Reeves’s Pheasant

Reeve's pheasant

Reeves’s pheasant has one of the longest tail feathers on earth. In their native habitat, they live in temperate evergreen and deciduous forests.

©Wang LiQiang/Shutterstock.com

The Reeves’s pheasant is a large species endemic to China. This species has an exceptionally long tail (one of the longest tail feathers in the world) and bright plumage scaled in gold, white, red, and black. And their heads are black and white with scarlet skin around the eyes. Females are much smaller and feature heavily-barred plumage in gray, brown, black, and buff. In their native habitat, they live in temperate evergreen and deciduous forests. They are primarily used for sport in Europe and North America. Fun fact: their tail grows around 12 inches per year!

Mikado Pheasant

mikado pheasant

Mikado pheasants are endemic to the mountainous regions of Taiwan. Males are dark and iridescent with white stripes and bright red eye skin.

©Agami Photo Agency/Shutterstock.com

The Mikado pheasant is endemic to Taiwan, where it is the unofficial national bird. They inhabit the country’s mountainous regions, living in bamboo, dense shrub, and grassy terrain. They are quiet and solitary, silently stalking toward vegetative cover when disturbed. However, they may move around in the open during times of rain when the mist conceals their movements. They walk and forage for food on the ground, similar to chickens. Males are dark and iridescent with white stripes and bright red eye skin. Females are speckled white and brown.

Himalayan Monal Pheasant

The Himalayan Monal is the national bird of Nepal. They live in oak-conifer forests near alpine meadows and cliffs.

©iStock.com/Jason Ondreicka

The Himalayan monal has a native range from Afghanistan and Pakistan through the Himalayas. They live in oak-conifer forests near alpine meadows and cliffs. It can live at a relatively high elevation in temperate climates, even tolerating snow. They are fairly large pheasants, and the males feature iridescent multi-colored plumage in green, copper, blue, and purple. They have a long crest in metallic green and white rumps only visible during flight. Females are intricately barred in brown and black, featuring prominent white throat patches.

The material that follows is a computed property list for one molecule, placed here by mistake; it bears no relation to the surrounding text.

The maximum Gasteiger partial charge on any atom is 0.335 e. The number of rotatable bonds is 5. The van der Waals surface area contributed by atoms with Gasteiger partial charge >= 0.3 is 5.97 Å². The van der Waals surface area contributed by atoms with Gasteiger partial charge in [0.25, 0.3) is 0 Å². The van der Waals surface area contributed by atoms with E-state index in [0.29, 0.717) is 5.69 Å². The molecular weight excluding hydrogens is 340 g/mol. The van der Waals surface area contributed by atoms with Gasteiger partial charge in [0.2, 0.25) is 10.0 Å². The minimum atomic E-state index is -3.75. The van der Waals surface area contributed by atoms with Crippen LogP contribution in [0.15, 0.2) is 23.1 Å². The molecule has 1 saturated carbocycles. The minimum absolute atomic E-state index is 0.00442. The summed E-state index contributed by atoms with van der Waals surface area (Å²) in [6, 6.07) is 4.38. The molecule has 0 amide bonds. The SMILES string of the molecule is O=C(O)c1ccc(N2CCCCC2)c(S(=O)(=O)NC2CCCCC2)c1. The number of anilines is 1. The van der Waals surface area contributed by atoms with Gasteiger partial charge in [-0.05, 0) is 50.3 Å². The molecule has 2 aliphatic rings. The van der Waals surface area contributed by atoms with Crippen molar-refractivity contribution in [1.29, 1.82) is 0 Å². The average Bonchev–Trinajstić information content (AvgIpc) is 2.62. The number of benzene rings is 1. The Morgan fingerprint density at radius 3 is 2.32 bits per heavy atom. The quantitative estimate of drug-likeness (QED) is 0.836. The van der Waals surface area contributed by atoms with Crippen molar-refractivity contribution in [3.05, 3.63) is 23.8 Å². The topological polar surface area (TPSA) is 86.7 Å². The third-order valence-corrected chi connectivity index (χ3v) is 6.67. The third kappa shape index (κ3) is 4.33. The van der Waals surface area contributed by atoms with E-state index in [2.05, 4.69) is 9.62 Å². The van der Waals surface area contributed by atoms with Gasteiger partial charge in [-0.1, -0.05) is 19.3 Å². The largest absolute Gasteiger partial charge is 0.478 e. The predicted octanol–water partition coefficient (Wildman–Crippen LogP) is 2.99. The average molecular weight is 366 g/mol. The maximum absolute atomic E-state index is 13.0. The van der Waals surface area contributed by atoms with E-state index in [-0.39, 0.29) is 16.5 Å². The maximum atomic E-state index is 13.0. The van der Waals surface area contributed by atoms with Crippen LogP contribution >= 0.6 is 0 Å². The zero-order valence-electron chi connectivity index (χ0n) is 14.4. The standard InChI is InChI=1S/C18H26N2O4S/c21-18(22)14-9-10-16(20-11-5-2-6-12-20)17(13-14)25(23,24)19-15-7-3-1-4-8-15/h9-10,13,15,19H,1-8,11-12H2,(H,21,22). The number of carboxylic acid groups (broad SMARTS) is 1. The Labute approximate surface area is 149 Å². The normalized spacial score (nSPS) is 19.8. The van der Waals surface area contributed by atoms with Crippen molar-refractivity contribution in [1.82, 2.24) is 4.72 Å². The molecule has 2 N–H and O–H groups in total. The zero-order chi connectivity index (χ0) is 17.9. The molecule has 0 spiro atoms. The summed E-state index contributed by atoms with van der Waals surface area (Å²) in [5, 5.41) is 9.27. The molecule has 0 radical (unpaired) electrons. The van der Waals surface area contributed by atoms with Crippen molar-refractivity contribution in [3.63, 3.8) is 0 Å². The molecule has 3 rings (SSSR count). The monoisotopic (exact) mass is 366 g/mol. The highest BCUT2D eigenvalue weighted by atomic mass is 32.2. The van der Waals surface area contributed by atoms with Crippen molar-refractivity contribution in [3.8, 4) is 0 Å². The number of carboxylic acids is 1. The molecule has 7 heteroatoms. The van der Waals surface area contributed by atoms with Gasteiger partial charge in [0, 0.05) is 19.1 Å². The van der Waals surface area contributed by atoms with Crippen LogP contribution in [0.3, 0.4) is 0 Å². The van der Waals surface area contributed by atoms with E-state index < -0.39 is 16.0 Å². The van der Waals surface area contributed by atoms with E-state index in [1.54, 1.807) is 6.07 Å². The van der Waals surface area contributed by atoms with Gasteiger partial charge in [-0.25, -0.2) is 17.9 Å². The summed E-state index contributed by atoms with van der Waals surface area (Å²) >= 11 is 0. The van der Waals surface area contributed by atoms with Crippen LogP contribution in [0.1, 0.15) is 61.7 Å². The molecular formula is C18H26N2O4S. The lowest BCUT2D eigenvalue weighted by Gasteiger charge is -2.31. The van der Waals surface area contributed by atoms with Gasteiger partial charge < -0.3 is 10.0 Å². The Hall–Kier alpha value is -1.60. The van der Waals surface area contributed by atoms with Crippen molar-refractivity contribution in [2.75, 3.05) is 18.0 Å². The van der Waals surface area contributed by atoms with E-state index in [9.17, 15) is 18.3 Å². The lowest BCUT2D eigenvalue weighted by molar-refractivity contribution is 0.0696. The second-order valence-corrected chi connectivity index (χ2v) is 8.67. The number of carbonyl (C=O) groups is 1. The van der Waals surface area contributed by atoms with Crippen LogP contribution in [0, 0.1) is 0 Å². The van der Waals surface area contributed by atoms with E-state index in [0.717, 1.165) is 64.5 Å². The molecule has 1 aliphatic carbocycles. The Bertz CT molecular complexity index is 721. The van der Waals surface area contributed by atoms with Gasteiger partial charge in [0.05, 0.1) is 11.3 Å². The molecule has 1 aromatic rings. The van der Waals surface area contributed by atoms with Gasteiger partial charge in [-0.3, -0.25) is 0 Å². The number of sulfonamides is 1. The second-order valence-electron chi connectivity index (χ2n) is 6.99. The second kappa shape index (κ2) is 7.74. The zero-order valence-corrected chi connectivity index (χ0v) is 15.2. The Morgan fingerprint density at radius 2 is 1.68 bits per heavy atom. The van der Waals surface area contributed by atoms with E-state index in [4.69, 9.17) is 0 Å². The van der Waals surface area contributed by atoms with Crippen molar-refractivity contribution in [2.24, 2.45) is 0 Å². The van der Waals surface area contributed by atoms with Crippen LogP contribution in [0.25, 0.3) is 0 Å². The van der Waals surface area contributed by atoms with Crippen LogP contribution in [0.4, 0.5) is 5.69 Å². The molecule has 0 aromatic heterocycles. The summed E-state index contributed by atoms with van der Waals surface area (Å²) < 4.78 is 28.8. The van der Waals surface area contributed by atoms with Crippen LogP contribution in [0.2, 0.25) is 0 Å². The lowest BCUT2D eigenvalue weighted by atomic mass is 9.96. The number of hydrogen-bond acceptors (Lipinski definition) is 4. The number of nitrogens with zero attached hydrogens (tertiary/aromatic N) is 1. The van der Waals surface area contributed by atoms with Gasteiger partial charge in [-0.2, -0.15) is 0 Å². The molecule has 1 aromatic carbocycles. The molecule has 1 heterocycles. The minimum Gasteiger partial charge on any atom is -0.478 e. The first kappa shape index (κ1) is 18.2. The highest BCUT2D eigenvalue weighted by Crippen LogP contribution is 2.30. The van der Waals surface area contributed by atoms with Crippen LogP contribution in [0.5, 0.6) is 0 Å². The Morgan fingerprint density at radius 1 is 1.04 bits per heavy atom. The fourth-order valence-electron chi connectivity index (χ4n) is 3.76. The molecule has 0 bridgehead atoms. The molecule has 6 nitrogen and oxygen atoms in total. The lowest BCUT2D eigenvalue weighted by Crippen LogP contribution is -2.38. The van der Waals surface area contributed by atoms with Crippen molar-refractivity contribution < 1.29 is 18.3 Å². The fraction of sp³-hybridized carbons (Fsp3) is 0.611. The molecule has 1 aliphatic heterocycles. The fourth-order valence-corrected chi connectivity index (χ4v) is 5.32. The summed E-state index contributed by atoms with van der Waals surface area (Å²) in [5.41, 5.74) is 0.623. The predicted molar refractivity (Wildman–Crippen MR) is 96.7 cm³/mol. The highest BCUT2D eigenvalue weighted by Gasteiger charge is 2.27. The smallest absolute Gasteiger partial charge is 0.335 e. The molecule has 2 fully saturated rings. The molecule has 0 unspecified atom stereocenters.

Siamese Fireback

siamese fireback

Siamese firebacks inhabit lowland and evergreen forests in their native homes in Southeast Asia. Males feature smooth gray plumage.

©Supakit K/Shutterstock.com

The Siamese fireback is a relatively large and long pheasant native to Southeast Asia, including Cambodia, Thailand, Laos, and Vietnam. They inhabit lowland and evergreen forests and have suffered severe habitat loss in the past. Fortunately, their populations recovered and they are now least concern. Males feature smooth gray plumage with black crest feathers and crimson caruncles and legs. The females are brown with blackish wings and tails.

Elliot’s Pheasant

Elliot's pheasant

Elliot’s pheasant suffers from habitat loss and hunting pressures, causing them to be listed as near threatened.

©Wang LiQiang/Shutterstock.com

Elliot’s pheasant is another large species native to Southeast China, where they inhabit evergreen and mountain forests. This species also suffers from habitat loss and hunting pressures. They are listed as near threatened. Males are chestnut and white with a long-barred tail and red facial skin. Females are smaller and feature rufous-colored plumage with black throats.

Summary Of The 10 Beautiful Types Of Pheasants

RankPheasantNative Location
1Golden Pheasantsoutheast Asia and Southern China
2Silver PheasantSoutheast Asia and Southern China
3Kalij Pheasantforests and thickets of the Himalayan foothills, with a wide range from Thailand to Pakistan
4Ring-Necked Pheasantnative to Asia and Europe
5Lady Amherst’s PheasantNative to Southwestern China and Northern Myanmar.
6Reeves’s PheasantChina
7Mikado PheasantTaiwan
8Himalayan Monal PheasantAfghanistan and Pakistan through the Himalayas
9Siamese FirebackSoutheast Asia
10Elliot’s PheasantSoutheast China

The photo featured at the top of this post is © iStock.com/luamduan


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About the Author

Niccoy is a professional writer for A-Z Animals, and her primary focus is on birds, travel, and interesting facts of all kinds. Niccoy has been writing and researching about travel, nature, wildlife, and business for several years and holds a business degree from Metropolitan State University in Denver. A resident of Florida, Niccoy enjoys hiking, cooking, reading, and spending time at the beach.